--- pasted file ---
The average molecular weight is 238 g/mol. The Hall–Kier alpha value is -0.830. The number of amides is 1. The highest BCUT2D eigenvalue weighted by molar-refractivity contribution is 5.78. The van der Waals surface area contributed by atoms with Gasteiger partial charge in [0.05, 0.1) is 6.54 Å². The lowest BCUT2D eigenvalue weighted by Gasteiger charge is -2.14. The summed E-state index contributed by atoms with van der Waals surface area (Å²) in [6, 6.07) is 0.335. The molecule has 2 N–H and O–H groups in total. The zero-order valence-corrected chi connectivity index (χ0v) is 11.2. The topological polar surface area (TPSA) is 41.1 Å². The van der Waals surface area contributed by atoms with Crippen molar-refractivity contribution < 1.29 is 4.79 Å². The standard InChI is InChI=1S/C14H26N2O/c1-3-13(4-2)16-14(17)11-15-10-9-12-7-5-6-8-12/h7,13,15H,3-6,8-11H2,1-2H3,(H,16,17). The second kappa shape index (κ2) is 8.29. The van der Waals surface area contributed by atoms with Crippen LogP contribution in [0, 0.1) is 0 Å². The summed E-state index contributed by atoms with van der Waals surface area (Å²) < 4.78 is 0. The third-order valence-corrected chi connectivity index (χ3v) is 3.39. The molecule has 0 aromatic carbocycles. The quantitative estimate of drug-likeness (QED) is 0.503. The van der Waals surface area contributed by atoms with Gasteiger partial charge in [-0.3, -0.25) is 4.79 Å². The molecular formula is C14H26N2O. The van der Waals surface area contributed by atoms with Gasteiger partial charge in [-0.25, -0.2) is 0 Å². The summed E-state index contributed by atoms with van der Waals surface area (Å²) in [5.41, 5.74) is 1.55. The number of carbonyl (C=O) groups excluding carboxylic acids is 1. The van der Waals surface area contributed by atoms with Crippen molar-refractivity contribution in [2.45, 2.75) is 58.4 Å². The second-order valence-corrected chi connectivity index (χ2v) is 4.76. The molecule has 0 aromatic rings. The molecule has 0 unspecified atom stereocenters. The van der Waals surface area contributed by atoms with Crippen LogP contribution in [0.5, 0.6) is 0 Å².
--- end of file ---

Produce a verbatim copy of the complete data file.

The average molecular weight is 238 g/mol. The Hall–Kier alpha value is -0.830. The number of amides is 1. The highest BCUT2D eigenvalue weighted by molar-refractivity contribution is 5.78. The van der Waals surface area contributed by atoms with Gasteiger partial charge in [0.05, 0.1) is 6.54 Å². The lowest BCUT2D eigenvalue weighted by Gasteiger charge is -2.14. The summed E-state index contributed by atoms with van der Waals surface area (Å²) in [6, 6.07) is 0.335. The molecule has 2 N–H and O–H groups in total. The zero-order valence-corrected chi connectivity index (χ0v) is 11.2. The topological polar surface area (TPSA) is 41.1 Å². The van der Waals surface area contributed by atoms with Crippen molar-refractivity contribution < 1.29 is 4.79 Å². The standard InChI is InChI=1S/C14H26N2O/c1-3-13(4-2)16-14(17)11-15-10-9-12-7-5-6-8-12/h7,13,15H,3-6,8-11H2,1-2H3,(H,16,17). The second kappa shape index (κ2) is 8.29. The van der Waals surface area contributed by atoms with Crippen LogP contribution in [0, 0.1) is 0 Å². The summed E-state index contributed by atoms with van der Waals surface area (Å²) < 4.78 is 0. The third-order valence-corrected chi connectivity index (χ3v) is 3.39. The molecule has 0 aromatic carbocycles. The quantitative estimate of drug-likeness (QED) is 0.503. The van der Waals surface area contributed by atoms with Gasteiger partial charge in [-0.3, -0.25) is 4.79 Å². The molecular formula is C14H26N2O. The van der Waals surface area contributed by atoms with Gasteiger partial charge in [-0.25, -0.2) is 0 Å². The summed E-state index contributed by atoms with van der Waals surface area (Å²) in [5.41, 5.74) is 1.55. The number of carbonyl (C=O) groups excluding carboxylic acids is 1. The van der Waals surface area contributed by atoms with Crippen molar-refractivity contribution in [2.45, 2.75) is 58.4 Å². The second-order valence-corrected chi connectivity index (χ2v) is 4.76. The molecule has 0 aromatic rings. The molecule has 0 unspecified atom stereocenters. The van der Waals surface area contributed by atoms with Crippen LogP contribution in [0.5, 0.6) is 0 Å².